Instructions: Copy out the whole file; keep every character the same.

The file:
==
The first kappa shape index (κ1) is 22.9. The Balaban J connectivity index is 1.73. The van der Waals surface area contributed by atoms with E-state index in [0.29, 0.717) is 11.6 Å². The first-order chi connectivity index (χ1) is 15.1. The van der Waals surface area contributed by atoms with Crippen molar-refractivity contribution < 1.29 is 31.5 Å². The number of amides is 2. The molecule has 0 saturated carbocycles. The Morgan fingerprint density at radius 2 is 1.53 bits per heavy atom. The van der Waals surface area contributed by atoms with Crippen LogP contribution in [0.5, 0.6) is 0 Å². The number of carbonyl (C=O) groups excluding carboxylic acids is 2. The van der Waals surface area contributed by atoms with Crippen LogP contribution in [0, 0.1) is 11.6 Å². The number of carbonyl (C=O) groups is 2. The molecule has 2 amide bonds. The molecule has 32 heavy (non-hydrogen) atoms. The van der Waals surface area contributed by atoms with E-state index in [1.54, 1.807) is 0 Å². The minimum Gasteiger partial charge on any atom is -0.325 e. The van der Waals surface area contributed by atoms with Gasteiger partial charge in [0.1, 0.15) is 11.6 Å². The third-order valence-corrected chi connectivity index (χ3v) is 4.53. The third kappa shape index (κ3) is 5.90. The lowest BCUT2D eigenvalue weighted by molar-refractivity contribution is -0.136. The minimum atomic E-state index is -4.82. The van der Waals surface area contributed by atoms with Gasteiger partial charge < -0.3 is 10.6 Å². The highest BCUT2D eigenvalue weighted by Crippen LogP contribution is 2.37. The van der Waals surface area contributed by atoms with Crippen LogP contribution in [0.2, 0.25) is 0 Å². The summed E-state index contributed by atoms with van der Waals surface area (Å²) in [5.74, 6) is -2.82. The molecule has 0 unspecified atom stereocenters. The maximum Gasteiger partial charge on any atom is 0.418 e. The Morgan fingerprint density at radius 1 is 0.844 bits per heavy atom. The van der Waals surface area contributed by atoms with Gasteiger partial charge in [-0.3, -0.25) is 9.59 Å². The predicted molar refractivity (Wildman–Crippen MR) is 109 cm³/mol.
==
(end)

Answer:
The first kappa shape index (κ1) is 22.9. The Balaban J connectivity index is 1.73. The van der Waals surface area contributed by atoms with E-state index in [0.29, 0.717) is 11.6 Å². The first-order chi connectivity index (χ1) is 15.1. The van der Waals surface area contributed by atoms with Crippen molar-refractivity contribution < 1.29 is 31.5 Å². The number of amides is 2. The molecule has 0 saturated carbocycles. The Morgan fingerprint density at radius 2 is 1.53 bits per heavy atom. The van der Waals surface area contributed by atoms with Crippen LogP contribution in [0.5, 0.6) is 0 Å². The number of carbonyl (C=O) groups excluding carboxylic acids is 2. The van der Waals surface area contributed by atoms with Crippen LogP contribution in [0, 0.1) is 11.6 Å². The number of carbonyl (C=O) groups is 2. The molecule has 2 amide bonds. The molecule has 32 heavy (non-hydrogen) atoms. The van der Waals surface area contributed by atoms with E-state index in [1.54, 1.807) is 0 Å². The minimum Gasteiger partial charge on any atom is -0.325 e. The van der Waals surface area contributed by atoms with Gasteiger partial charge in [0.1, 0.15) is 11.6 Å². The third-order valence-corrected chi connectivity index (χ3v) is 4.53. The third kappa shape index (κ3) is 5.90. The lowest BCUT2D eigenvalue weighted by molar-refractivity contribution is -0.136. The minimum atomic E-state index is -4.82. The van der Waals surface area contributed by atoms with Gasteiger partial charge < -0.3 is 10.6 Å². The highest BCUT2D eigenvalue weighted by Crippen LogP contribution is 2.37. The van der Waals surface area contributed by atoms with Crippen LogP contribution in [0.2, 0.25) is 0 Å². The summed E-state index contributed by atoms with van der Waals surface area (Å²) in [5.74, 6) is -2.82. The molecule has 0 unspecified atom stereocenters. The maximum Gasteiger partial charge on any atom is 0.418 e. The Morgan fingerprint density at radius 1 is 0.844 bits per heavy atom. The van der Waals surface area contributed by atoms with Gasteiger partial charge in [-0.3, -0.25) is 9.59 Å². The predicted molar refractivity (Wildman–Crippen MR) is 109 cm³/mol.